Keywords: drug decriminalization policy, illicit drugs, synthetic control method
JEL: C21 D04 K42

Challenged by migration: Europe’s options

April 9, 2018
By: Constant, Amelie F. (Princeton University) ; Zimmermann, Klaus F. (UNU-MERIT, and Maastricht University)
This paper examines the migration and labour mobility in the European Union and elaborates on their importance for the existence of the EU. Against all measures of success, the current public debate seems to suggest that the political consensus that migration is beneficial is broken. This comes with a crisis of European institutions in general. Migration and labour mobility have not been at the origin of the perceived cultural shift. The EU in its current form and ambition could perfectly survive or collapse even if it solves its migration challenge. But it will most likely collapse, if it fails to solve the mobility issue by not preserving free internal labour mobility and not establishing a joint external migration policy.
Keywords: labour mobility, migration, European Union, refugees
JEL: D01 D02 D61 F02 F16 F22 F66

Wealth, Top Incomes and Inequality

April 9, 2018
By: Frank Cowell ; Brian Nolan ; Javier Olivera ; Philippe Van Kerm
Although it is heartening to see wealth inequality being taken seriously, key concepts are often muddled, including the distinction between income and wealth, what is included in “wealth”, and facts about wealth distributions. This chapter highlights issues that arise in making ideas and facts about wealth inequality precise, and employs newly-available data to take a fresh look at wealth and wealth inequality in a comparative perspective. The composition of wealth is similar across countries, with housing wealth being the key asset. Wealth is considerably more unequally distributed than income, and it is distinctively so in the United States. Extending definitions to include pension wealth however reduces inequality substantially. Analysis also sheds light on life-cycle patterns and the role of inheritance. Discussion of the joint distributions of income and wealth suggests that interactions between increasing top income shares and the concentration of wealth and income from wealth towards the top is critical.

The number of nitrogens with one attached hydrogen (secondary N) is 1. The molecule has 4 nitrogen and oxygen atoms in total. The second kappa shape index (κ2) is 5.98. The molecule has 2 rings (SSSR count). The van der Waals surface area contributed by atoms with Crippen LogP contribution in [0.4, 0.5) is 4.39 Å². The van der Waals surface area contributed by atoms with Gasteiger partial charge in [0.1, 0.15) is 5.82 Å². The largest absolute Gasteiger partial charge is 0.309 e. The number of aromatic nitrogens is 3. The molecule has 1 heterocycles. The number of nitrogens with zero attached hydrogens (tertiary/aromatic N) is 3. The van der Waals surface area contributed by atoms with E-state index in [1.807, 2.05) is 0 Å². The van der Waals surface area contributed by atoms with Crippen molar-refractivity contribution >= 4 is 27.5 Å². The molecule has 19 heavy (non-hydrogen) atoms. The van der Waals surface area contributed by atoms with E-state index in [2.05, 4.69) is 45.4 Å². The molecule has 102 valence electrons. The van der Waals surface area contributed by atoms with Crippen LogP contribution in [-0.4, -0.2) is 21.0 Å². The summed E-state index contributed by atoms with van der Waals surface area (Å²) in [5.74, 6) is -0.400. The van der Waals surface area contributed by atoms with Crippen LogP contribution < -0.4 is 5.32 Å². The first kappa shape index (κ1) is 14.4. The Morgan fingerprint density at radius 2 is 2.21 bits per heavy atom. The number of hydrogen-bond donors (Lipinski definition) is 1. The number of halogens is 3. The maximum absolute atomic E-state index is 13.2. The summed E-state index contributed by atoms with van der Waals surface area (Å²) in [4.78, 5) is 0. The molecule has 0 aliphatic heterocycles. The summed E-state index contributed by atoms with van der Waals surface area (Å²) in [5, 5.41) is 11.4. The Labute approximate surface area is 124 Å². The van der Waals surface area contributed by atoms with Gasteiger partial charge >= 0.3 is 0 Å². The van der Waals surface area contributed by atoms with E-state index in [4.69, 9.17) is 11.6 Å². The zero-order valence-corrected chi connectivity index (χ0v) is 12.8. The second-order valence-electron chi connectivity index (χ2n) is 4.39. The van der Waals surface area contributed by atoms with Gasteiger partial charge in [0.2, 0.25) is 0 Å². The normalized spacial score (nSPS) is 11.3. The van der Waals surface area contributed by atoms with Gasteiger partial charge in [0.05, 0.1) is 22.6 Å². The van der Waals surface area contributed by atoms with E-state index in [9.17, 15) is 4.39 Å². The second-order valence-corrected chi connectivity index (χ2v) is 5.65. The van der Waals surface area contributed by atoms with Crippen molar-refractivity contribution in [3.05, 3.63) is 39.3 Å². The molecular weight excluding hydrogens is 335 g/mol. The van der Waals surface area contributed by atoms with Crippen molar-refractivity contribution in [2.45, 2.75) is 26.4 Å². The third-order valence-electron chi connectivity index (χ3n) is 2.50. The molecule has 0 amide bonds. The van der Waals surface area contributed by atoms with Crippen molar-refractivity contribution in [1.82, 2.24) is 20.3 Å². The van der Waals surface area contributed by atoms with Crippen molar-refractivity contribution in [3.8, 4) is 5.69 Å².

Keywords: Inequality,Wealth,Income,Households,Inheritance,Top Incomes,Cross national,comparative

Misperceptions of income distributions: Cross-country evidence from a randomized survey experiment

April 9, 2018
By: Elisabeth Bublitz
This paper investigates whether the individual misperception of income distributions helps explain why, opposite to Meltzer and Richard (1981), higher initial inequality levels do not correlate positively with redistribution. I conduct a representative survey experiment in Brazil, France, Germany, Russia, Spain, and the United States, providing a personalized information treatment on the income distribution to a randomly chosen subsample. Most respondents misperceive their own position in the income distribution. These biases di_er by country and the true income position. Misperceptions of the median income relate negatively to misperceived income positions, showing evidence for biased reference points. Correcting misperceptions slightly shifts the demand towards less redistribution in Germany and Russia which appears to be driven by respondents with a negative position bias. Apart from Spain and the US, treatment reactions lead to a convergence of the demand for redistribution across countries. The treatment also alters trust levels in government and beliefs about the importance of luck but not equally across bias types.
Keywords: Income distribution, biased perceptions, inequality, survey experiment
JEL: D31 D63 H20